In March 1896 the 5th edition of Kraepelin’s textbook appeared. In it, Kraepelin stated that he was confident of the value of his clinical method of using qualitative and quantitative data collected over a long period of observation of patients as a way of developing a diagnosis that included prognosis (course and outcome):
What convinced me of the superiority of the clinical method of diagnosis (followed here) over the traditional one, was the certainty with which we could predict (in conjunction with our new concept of disease) the future course of events. Thanks to it the student can now find his way more easily in the difficult subject of psychiatry.
In the 1896 5th edition, dementia praecox (still essentially hebephrenia), dementia paranoides, and catatonia are separate psychotic disorders included among "metabolic disorders leading to dementia."
The 8th edition of Kraepelin’s Psychiatrie was a four-volume opus, each of which appeared in different years between 1909 and 1915. In this edition dememtia praecox became one of the "endogenous dementias." It is in the 1913 third volume (second part) of this edition that Kraepelin adjusts his concept of prognosis to admit that a partial remission of symptoms occurred in approximately 26 percent of his patients.
This brought dementia praecox in line with Eugen Bleuler’s claims about schizophrenia, which he had insisted from the start (in 1908) that (a) in many cases there was no fateful progressive deterioration, that (b) in some cases the symptoms did indeed remit for periods of time, and (c) that there were cases of complete recovery.
The 8th edition of 1913 is also notable for the fact that Kraepelin increased the number of forms of dementia to 11. However, the three classical original subtypes would remain as the most influential description of this disorder for the century that followed. The 8th edition of Psychiatrie was that last Kraepelin would produce in his lifetime. He was working on a 9th edition with Johannes Lange (1891-1938) but died in 1926 before it could be completed. Lange finished the bulk of it and published it in 1927.
Adolf Meyer was the first to apply the new diagnostic term in America. He used it at the Worcester Lunatic Hospital in Massachusetts in the fall of 1896.
Both dementia praecox (in its three classic forms) and ‘manic-depressive psychosis’ gained wider popularity in the larger institutions in the eastern United States after being included in the official nomenclature of diseases and conditions for record-keeping at Bellevue Hospital in New York City in 1903. The term lived on due to its promotion in the publications of the National Committee on Mental Hygiene (founded in 1909) and the Eugenics Records Office (1910). But perhaps the most important reason for the longevity of Kraepelin’s term was its inclusion in 1918 as an official diagnostic category in the uniform system adopted for comparative statistical record-keeping in all American mental institutions, The Statistical Manual for the Use of Institutions for the Insane. Its many revisions served as the official diagnostic classification scheme in America until 1952 when the first edition of the Diagnostic and Statistical Manual of Mental Disorders, or DSM-I, appeared. Dementia praecox disappeared from official psychiatry with the publication of DSM-I, replaced by the Bleuler/Meyer hybridization ‘schizophrenic reaction.’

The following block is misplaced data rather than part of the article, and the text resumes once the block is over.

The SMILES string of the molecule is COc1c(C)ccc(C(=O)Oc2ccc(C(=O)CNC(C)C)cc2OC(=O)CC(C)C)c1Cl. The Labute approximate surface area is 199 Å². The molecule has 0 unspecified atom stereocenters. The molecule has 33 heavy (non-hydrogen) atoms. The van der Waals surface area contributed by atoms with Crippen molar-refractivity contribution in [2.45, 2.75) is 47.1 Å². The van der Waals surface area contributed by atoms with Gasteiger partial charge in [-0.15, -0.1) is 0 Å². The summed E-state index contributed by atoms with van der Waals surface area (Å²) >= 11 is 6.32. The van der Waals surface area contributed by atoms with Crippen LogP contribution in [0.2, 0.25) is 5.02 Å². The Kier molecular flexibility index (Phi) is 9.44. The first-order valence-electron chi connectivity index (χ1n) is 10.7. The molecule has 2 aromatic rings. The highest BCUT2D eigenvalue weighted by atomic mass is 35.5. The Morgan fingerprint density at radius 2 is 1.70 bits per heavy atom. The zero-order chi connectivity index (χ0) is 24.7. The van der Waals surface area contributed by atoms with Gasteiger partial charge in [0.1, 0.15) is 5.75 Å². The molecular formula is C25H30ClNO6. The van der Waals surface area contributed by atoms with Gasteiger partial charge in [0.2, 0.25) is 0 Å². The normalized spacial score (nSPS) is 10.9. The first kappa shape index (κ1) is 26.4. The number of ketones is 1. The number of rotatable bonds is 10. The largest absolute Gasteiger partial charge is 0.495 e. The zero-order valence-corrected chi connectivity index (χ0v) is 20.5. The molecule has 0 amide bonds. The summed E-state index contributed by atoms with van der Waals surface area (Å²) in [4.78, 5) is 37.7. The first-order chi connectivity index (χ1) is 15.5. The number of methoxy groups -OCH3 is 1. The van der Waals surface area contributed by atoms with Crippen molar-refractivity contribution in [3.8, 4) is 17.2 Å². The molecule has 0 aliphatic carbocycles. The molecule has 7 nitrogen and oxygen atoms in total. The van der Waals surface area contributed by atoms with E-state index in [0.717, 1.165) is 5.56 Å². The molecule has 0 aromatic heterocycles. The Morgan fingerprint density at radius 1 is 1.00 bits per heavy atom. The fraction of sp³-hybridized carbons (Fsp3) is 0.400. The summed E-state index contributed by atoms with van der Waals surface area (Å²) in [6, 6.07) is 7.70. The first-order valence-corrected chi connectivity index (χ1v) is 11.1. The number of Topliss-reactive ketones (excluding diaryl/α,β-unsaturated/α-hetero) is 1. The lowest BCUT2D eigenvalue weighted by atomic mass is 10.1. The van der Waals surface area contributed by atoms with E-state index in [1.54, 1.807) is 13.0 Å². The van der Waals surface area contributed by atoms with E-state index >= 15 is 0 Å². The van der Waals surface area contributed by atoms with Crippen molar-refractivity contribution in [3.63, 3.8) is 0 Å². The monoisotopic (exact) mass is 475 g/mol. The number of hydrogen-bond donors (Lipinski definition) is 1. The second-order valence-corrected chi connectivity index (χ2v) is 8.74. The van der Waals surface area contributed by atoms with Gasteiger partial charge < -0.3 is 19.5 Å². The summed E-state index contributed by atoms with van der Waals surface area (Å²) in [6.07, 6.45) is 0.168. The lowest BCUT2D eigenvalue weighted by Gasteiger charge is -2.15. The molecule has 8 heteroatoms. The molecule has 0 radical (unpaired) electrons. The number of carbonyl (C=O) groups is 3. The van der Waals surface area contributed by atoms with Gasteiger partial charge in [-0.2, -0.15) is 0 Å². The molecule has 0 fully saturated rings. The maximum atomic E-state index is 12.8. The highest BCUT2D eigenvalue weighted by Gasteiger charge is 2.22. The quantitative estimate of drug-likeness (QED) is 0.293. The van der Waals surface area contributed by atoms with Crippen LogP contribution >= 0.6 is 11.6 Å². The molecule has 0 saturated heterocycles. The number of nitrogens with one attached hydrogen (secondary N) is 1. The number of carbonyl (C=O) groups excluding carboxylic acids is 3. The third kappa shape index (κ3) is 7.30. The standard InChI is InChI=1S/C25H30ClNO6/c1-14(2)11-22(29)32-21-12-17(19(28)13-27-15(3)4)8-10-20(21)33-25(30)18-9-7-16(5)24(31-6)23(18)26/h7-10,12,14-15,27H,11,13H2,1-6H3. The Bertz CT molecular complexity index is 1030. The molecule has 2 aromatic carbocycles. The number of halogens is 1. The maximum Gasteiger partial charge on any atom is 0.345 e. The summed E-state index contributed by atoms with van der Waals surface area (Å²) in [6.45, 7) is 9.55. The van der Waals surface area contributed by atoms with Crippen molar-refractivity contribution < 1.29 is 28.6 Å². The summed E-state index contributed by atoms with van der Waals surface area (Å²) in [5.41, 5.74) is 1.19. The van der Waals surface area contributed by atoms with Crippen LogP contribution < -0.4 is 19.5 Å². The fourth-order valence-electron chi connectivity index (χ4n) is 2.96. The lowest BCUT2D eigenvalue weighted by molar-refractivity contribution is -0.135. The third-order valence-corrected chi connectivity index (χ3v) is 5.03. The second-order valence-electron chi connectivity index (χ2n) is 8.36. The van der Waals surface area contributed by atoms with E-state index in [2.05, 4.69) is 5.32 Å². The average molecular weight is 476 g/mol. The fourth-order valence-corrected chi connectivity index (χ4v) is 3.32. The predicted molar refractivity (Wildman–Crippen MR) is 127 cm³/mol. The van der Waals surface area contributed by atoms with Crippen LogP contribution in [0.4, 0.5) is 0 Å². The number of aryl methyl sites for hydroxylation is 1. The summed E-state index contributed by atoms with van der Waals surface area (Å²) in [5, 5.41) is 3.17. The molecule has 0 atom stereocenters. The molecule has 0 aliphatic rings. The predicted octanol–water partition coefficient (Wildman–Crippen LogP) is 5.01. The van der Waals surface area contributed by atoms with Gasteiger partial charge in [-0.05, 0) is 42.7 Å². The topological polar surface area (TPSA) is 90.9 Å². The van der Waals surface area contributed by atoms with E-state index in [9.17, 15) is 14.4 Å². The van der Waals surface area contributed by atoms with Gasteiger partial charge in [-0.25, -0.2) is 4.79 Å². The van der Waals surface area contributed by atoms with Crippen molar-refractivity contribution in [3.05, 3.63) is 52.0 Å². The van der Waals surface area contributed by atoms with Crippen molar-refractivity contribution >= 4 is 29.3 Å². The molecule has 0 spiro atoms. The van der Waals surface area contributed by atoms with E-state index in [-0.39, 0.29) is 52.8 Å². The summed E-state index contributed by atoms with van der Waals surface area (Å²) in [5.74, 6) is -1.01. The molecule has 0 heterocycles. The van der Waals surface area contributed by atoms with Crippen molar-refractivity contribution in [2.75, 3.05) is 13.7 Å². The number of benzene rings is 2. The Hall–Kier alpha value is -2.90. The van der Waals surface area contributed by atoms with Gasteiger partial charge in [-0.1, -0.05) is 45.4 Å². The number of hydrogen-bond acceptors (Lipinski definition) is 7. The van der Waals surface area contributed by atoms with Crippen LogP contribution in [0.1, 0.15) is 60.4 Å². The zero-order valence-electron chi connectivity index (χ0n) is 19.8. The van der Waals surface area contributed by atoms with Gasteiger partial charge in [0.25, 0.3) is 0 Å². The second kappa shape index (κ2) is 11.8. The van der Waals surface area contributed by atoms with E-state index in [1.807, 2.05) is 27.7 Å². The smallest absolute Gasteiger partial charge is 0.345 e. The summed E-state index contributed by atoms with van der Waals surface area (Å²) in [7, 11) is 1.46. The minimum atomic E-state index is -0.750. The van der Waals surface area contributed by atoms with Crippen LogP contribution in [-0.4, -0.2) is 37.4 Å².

The reception of dementia praecox as an accepted diagnosis in British psychiatry came much slower, perhaps only taking hold around the time of the First World War. There was substantial opposition to the use of the term "dementia" as misleading, partly due to findings of remission and recovery. Some argued that existing diagnoses such as "delusional insanity" or "adolescent insanity" were better or more clearly defined. In France an older psychiatric tradition regarding the psychotic disorders predated Kraepelin, and the French never fully adopted Kraepelin’s classification system. Instead the French maintained an independent classification system throughout the 20th century. After 1980, when DSM-III totally reshaped psychiatric diagnosis, French psychiatry began to finally alter its views of diagnosis to converge with the North American system. Kraepelin thus finally conquered France via America.
The term "schizophrenia" was first applied by American alienists and neurologists in clinical settings around the year 1918. It is first mentioned in The New York Times in 1925. Until 1952 the terms dementia praecox and schizophrenia were used interchangeably in American psychiatry, with occasional use of the hybrid terms "dementia praecox (schizophrenia)" or "schizophrenia (dementia praecox)."
Vol. VII: Kraepelin in Munich, Teil II: 1914-1926 (2008, forthcoming)
Vol. VI: Kraepelin in Munich, Teil I: 1903-1914 (2006), ISBN 3-933510-95-3
Vol. V: Kraepelin in Heidelberg, 1891-1903 (2005), ISBN 3-933510-94-5
Vol. IV: Kraepelin in Dorpat, 1886-1891 (2003), ISBN 3-933510-93-7
Vol. III: Briefe I, 1868-1886 (2002), ISBN 3-933510-92-9
Vol. II: Kriminologische und forensische Schriften: Werke und Briefe (2001), ISBN 3-933510-91-0
Vol. I: Persönliches, Selbstzeugnisse (2000), ISBN 3-933510-90-2